"Is he going to need coaching? Absolutely. Like everybody else, there’s certain things. Those good players, they want to make good plays all the time and, sometimes, plays aren’t there. Some of that comes from experience, some of it will get better with time. We have to be patient, and at the same time we have to teach. And I think right now, I keep saying it, I like what I’ve seen so far because his skating is back to where I think we saw it at its best at one point and the rest of the game seems to be slowly falling into place."

Even teammate Phillip Danault, who had his own work to worry about through his first three practices since March, has been impressed.

"I’ve only seen him in practice, so it’s hard to tell," Danault cautioned. "But I can tell you his shot is real devastating. He got a little tougher, a little bigger, obviously gained some maturity out there. But, like I said, I’ve only seen him in three practices, so it’s hard to tell. I need to see him in a game situation. But I like what I see so far."

If you’re a Canadiens fan, you have to like what you’re hearing (or reading).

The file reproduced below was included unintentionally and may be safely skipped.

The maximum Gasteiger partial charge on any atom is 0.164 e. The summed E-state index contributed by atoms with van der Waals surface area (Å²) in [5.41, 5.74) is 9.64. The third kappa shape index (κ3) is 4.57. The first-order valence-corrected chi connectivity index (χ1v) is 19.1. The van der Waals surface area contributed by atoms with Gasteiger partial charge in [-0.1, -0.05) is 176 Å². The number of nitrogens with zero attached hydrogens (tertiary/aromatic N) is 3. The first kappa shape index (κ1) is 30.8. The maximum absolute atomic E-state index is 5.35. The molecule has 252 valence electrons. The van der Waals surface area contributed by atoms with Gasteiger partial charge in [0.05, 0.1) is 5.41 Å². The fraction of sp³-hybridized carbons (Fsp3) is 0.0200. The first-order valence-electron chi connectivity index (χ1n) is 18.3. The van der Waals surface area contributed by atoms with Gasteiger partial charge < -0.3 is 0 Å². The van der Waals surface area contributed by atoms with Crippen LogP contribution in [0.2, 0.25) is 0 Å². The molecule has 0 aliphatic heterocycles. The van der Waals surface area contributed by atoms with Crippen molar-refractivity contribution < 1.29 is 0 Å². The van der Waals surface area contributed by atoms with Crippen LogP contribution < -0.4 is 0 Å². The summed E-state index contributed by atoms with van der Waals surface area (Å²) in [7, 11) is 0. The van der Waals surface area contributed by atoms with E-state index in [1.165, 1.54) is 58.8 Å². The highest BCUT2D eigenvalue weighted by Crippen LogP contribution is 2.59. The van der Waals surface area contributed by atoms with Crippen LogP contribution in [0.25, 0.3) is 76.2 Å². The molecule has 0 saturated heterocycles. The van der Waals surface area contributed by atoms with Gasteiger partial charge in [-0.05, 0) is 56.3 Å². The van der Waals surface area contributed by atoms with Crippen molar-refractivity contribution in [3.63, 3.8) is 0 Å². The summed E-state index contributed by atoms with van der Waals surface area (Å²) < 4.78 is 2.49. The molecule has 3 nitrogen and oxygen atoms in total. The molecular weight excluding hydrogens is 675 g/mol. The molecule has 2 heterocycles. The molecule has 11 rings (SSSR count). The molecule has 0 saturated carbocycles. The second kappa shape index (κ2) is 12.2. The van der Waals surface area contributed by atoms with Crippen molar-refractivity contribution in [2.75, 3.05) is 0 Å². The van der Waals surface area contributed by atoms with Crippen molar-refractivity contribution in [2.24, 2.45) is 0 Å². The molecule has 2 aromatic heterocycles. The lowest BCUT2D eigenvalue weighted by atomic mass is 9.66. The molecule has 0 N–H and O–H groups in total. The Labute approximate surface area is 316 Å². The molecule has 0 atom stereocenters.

It had to be encouraging to find out Kotkaniemi could participate in this training camp after the severity of his injury in March put that possibility in doubt. To know he’s making an impression immediately — especially after his tumultuous season — has to be reassuring.

And this comment from Julien has to be a welcome sight, too.

"This guy here is a future player that should be with this organization for a long time, so there’s no doubt you have to work with him," the coach. "In his case, I think the best thing to let K.K. do right now is to let him come in, let him skate, let him play, let him gain his confidence. He doesn’t need me in his face the first day having to tell him, ‘I want you to do this and that.’

"What I’ve seen so far has been, like I said, encouraging. So I’m letting that ride a little bit. But there’s no doubt that we will be sitting down and having a conversation at some point."

That it’s a priority for Julien to do that in short order says much about the opportunity Kotkaniemi has in front of him.

If the six-foot-two centre can seize it, it will be a massive development for both him and the Canadiens.